Sidney Poitier KBE (born February 20, 1927, Miami, Florida – died January 6, 2022, Los Angeles, California), Bahamian-American actor, film director, and ambassador. In 1964, he was the first African American and first Bahamian to win the Academy Award for Best Actor. He also received two competitive Golden Globe Awards, a competitive British Academy of Film and Television Arts (BAFTA), and a Grammy Award for Best Spoken Word Album.
Poitier's family lived in the Bahamas, then still a Crown colony, but he was born unexpectedly in Miami while they were visiting, which automatically granted him U.S. citizenship. He grew up in the Bahamas, but moved to Miami at age 15, and to New York City when he was 16. He joined the American Negro Theater, landing his breakthrough film role as a high school student in the film Blackboard Jungle (1955). In 1958, Poitier starred with Tony Curtis as chained-together escaped convicts in The Defiant Ones, which received nine Academy Award nominations; both actors received nominations for Best Actor, with Poitier's being the first for a Black actor. They both also had Best Actor nominations for the BAFTAs, with Poitier winning. In 1964, he won the Academy Award and the Golden Globe for Best Actor for Lilies of the Field (1963), playing a handyman helping a group of German-speaking nuns build a chapel.
Poitier also received acclaim for Porgy and Bess (1959), A Raisin in the Sun (1961), and A Patch of Blue (1965). He continued to break ground in three successful 1967 films which dealt with issues of race and race relations: To Sir, with Love; Guess Who's Coming to Dinner, and In the Heat of the Night. He received Golden Globe and BAFTA nominations for his performance in the last film and in a poll the next year he was voted the US's top box-office star. Beginning in the 1970s, Poitier also directed various comedy films, including Stir Crazy (1980), starring Richard Pryor and Gene Wilder, among other films. After nearly a decade away from acting, he returned to television and film starring in Shoot to Kill (1988) and Sneakers (1992).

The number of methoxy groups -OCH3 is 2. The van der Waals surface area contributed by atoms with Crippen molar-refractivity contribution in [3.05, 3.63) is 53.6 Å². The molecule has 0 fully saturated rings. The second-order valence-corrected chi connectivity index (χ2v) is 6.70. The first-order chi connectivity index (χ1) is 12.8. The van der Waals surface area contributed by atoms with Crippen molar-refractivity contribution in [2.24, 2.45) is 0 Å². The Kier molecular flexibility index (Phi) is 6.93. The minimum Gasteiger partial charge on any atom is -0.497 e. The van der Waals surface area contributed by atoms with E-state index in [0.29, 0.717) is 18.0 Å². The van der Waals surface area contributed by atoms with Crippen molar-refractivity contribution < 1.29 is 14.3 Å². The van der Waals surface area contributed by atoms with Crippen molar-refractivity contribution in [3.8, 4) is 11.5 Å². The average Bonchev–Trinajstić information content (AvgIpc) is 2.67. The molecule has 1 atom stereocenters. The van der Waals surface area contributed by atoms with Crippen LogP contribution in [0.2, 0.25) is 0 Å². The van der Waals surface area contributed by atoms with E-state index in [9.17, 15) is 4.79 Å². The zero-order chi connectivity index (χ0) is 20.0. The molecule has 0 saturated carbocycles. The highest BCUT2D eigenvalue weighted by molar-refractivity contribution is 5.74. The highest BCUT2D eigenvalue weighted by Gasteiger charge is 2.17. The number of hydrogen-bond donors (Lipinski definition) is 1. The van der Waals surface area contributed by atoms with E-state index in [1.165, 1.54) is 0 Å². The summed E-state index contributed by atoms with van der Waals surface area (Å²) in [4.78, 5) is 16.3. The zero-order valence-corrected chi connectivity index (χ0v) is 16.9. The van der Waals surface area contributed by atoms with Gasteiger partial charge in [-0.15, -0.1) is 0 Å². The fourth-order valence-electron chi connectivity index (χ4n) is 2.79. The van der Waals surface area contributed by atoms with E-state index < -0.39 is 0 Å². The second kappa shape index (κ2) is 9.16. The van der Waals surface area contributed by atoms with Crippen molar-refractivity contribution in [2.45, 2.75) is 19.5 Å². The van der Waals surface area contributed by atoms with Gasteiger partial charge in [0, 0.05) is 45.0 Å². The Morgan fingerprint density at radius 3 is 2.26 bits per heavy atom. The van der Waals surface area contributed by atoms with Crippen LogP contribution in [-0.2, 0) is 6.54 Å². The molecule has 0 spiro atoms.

Poitier was granted a knighthood by Queen Elizabeth II in 1974. In 1995, he received the Kennedy Center Honor. From 1997 to 2007, he was the Bahamian Ambassador to Japan. In 2009, he was awarded the Presidential Medal of Freedom, the highest civilian honor in the United States.In 2016, he was awarded the BAFTA Fellowship for outstanding lifetime achievement in film. In 1999, he ranked 22nd among male actors on the "100 Years...100 Stars" list by the American Film Institute. In 1982, he received the Golden Globe Cecil B. DeMille Award and in 2000, he received the Screen Actors Guild Life Achievement Award. In 2002, he was given an Honorary Academy Award, in recognition of his "remarkable accomplishments as an artist and as a human being".